Sexploitation: Helpful or Harmful for Female Athletics?

The rapid increase in popularity of female athletics has affected the entire society in a variety of ways. On one hand it is wonderful that little girls are growing up with the opportunity to be involved in athletics, but on the other hand there are new added pressures and stereotypes that are applied to female athletes that must be faced on a daily basis.

As female athletics increases in recognition, large agencies have begun marketing female athletes in a more provocative manner. Some advertisement firms believe that any media attention a female athlete can get will benefit the sport overall. Others have different views regarding how a female should market herself and the sport. Sexuality is playing a larger role in society and has bled into many other facets of life including sports. The question of whether it is morally right for a female athlete to remove her clothes for a photo shoot has caused a division in the sporting arena, the marketing field, and the advertisement industry.

Sexploitation in context with women's athletics is defined as types of marketing, promotion or attempts to gain media coverage which highlights the sexual attributes of female athletes, especially the visibility of their bodies. Many people believe that this has a negative affect on women and athletics because it does not send a valuable message about athletics and highlights a woman's body rather than her athletic abilities. Dr. Murray Phillips, an author who wrote a book on media coverage and women's sports, argues that there are several flaws in sexploitation. In his book he states, "It excludes many female athletes who do not fit into the appropriate body types, it glorifies certain female shapes and sends messages about what is appropriate and inappropriate for aspiring female athletes. These images fit neatly into stereotypes that have historically prevented women's sport from being accepted on par with men's sport."

Women have fought hard to gain acceptance into the arena of sport and, the opportunities provided to women are more level to the opportunities provided to men. But by supporting sexploitation in female athletics, the separate treatment of male and female athletes is still very distinct. Unlike female athletes, a male's athletic worth is not based on his attractiveness or his sexual appeal, rather he will be judged by his athletic skills. Some supporters of women's athletics believe that showing skin to sell something is simply immoral because it is demeaning to the individual. The executive director of the Women's Sports Foundation, Donna Lopiano, voiced her opinion in the Sports Foundation newsletter, "any exposure in a sports magazine that minimizes athletic achievement and skill and emphasizes the female athlete as a sex object is insulting and degrading." Despite the strong opinions of those who oppose sexploitation of female athletes, there are others who are in favor of this marketing tactic.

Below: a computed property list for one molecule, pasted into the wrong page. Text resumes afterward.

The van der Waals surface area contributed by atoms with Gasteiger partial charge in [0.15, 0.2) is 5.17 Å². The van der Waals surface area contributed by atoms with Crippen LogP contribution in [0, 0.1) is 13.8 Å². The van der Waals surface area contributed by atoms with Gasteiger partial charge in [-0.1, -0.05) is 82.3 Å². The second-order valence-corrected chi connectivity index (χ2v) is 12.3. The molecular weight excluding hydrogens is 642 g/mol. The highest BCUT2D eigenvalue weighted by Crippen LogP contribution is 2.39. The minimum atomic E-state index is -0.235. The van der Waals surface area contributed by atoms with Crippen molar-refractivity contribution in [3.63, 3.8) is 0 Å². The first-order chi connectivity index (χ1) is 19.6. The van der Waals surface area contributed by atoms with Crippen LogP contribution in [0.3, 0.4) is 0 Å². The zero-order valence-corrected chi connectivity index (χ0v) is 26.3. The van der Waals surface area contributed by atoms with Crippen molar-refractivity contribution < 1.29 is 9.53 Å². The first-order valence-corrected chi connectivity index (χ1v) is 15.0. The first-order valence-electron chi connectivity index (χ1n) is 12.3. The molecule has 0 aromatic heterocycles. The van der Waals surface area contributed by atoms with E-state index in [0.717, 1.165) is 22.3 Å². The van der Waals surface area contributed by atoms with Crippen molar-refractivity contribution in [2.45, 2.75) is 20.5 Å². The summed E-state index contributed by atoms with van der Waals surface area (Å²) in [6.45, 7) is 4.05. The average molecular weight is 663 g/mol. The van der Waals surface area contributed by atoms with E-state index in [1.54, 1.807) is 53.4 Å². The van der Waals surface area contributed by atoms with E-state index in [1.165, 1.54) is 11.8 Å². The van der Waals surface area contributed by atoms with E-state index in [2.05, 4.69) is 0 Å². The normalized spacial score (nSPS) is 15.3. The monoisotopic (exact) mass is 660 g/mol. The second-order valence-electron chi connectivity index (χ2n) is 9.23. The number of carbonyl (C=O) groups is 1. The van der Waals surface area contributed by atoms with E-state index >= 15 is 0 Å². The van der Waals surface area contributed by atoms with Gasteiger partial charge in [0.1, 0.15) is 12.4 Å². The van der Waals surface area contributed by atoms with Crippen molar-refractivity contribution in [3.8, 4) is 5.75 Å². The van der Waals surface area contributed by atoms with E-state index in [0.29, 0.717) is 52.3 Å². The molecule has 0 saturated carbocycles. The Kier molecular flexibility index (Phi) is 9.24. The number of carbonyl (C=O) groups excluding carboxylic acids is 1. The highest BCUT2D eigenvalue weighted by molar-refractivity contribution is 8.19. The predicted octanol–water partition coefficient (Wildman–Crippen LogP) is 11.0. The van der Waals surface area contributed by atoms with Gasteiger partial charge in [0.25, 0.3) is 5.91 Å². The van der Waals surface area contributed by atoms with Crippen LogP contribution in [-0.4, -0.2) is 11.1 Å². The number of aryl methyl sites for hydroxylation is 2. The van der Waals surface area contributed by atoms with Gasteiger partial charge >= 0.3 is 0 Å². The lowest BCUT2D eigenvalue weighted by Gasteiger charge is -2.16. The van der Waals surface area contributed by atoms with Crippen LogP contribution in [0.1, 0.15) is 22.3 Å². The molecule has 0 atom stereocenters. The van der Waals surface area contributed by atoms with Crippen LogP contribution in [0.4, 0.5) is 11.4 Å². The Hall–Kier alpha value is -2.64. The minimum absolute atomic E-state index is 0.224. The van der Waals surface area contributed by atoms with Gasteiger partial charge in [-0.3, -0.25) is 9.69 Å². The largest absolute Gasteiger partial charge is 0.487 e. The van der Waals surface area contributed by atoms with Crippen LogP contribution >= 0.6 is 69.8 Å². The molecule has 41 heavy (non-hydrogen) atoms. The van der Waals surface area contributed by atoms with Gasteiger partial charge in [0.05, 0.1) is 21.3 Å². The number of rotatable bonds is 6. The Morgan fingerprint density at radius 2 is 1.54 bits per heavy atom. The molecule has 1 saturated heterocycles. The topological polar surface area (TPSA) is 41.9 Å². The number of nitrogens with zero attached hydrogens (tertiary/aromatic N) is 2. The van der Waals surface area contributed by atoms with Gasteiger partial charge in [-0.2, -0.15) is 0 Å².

Some athletes support the elimination of clothing in photos not because they want to be turned into a sex object, but because they want to celebrate their lean and muscled ideal athletic body. Showing skin can be extremely empowering for some women and it helps them to show the public that female athletes can be feminine and sexy. Some athletes want to eliminate the common stereotype that women who are involved in sports are either extremely masculine or homosexual.

By presenting themselves in a softer more sexual light, they are hoping the public will start to develop a different view of women athletes. For example, Swimmer Ashley Tappin, who was shown on the cover of Maxim wearing a skimpy red sweater that was unbuttoned from the waist to the collar, supported the photo to a local news reporter stating, "We're healthy. We're fit. And we're not just cute; we do good things with our bodies. They are functional. Why not show them off?" It is also important to look at the marketing agencies that are giving women the chance to pose on the cover of magazines such as Maxim. These magazines are looking to make money any way they can and one way to do this is to sell sex.